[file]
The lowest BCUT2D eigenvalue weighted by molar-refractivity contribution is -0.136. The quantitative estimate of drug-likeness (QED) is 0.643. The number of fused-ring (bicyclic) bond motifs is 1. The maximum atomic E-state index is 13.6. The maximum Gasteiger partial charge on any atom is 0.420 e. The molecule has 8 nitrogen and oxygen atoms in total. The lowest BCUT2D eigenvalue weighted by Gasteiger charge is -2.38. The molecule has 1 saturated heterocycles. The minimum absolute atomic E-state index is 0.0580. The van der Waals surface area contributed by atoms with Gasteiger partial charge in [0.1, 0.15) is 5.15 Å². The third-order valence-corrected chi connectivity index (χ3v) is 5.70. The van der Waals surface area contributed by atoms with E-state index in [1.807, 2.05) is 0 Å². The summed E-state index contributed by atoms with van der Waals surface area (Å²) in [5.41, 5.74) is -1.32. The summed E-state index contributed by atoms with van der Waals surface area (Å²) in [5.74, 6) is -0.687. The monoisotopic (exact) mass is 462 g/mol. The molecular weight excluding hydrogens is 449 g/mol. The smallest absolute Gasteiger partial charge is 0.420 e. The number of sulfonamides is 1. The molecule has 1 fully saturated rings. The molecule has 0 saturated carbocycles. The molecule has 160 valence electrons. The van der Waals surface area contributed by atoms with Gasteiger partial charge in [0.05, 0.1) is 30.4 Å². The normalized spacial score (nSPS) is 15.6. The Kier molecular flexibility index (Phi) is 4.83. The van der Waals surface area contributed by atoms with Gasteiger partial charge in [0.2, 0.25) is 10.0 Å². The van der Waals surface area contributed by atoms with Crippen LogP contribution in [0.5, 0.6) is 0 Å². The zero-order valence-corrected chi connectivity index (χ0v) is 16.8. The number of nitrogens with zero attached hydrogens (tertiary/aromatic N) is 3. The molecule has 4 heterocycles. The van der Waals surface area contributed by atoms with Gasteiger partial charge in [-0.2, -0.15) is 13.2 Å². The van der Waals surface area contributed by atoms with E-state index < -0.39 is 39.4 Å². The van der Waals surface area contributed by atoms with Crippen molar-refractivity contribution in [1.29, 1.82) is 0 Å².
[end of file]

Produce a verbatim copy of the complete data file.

The lowest BCUT2D eigenvalue weighted by molar-refractivity contribution is -0.136. The quantitative estimate of drug-likeness (QED) is 0.643. The number of fused-ring (bicyclic) bond motifs is 1. The maximum atomic E-state index is 13.6. The maximum Gasteiger partial charge on any atom is 0.420 e. The molecule has 8 nitrogen and oxygen atoms in total. The lowest BCUT2D eigenvalue weighted by Gasteiger charge is -2.38. The molecule has 1 saturated heterocycles. The minimum absolute atomic E-state index is 0.0580. The van der Waals surface area contributed by atoms with Gasteiger partial charge in [0.1, 0.15) is 5.15 Å². The third-order valence-corrected chi connectivity index (χ3v) is 5.70. The van der Waals surface area contributed by atoms with E-state index in [1.807, 2.05) is 0 Å². The summed E-state index contributed by atoms with van der Waals surface area (Å²) in [5.41, 5.74) is -1.32. The summed E-state index contributed by atoms with van der Waals surface area (Å²) in [5.74, 6) is -0.687. The monoisotopic (exact) mass is 462 g/mol. The molecular weight excluding hydrogens is 449 g/mol. The smallest absolute Gasteiger partial charge is 0.420 e. The number of sulfonamides is 1. The molecule has 1 fully saturated rings. The molecule has 0 saturated carbocycles. The molecule has 160 valence electrons. The van der Waals surface area contributed by atoms with Gasteiger partial charge in [0.05, 0.1) is 30.4 Å². The normalized spacial score (nSPS) is 15.6. The Kier molecular flexibility index (Phi) is 4.83. The van der Waals surface area contributed by atoms with Gasteiger partial charge in [0.2, 0.25) is 10.0 Å². The van der Waals surface area contributed by atoms with Crippen LogP contribution in [0.5, 0.6) is 0 Å². The zero-order valence-corrected chi connectivity index (χ0v) is 16.8. The number of nitrogens with zero attached hydrogens (tertiary/aromatic N) is 3. The molecule has 4 heterocycles. The van der Waals surface area contributed by atoms with Gasteiger partial charge in [-0.2, -0.15) is 13.2 Å². The van der Waals surface area contributed by atoms with E-state index < -0.39 is 39.4 Å². The van der Waals surface area contributed by atoms with Crippen molar-refractivity contribution in [1.29, 1.82) is 0 Å².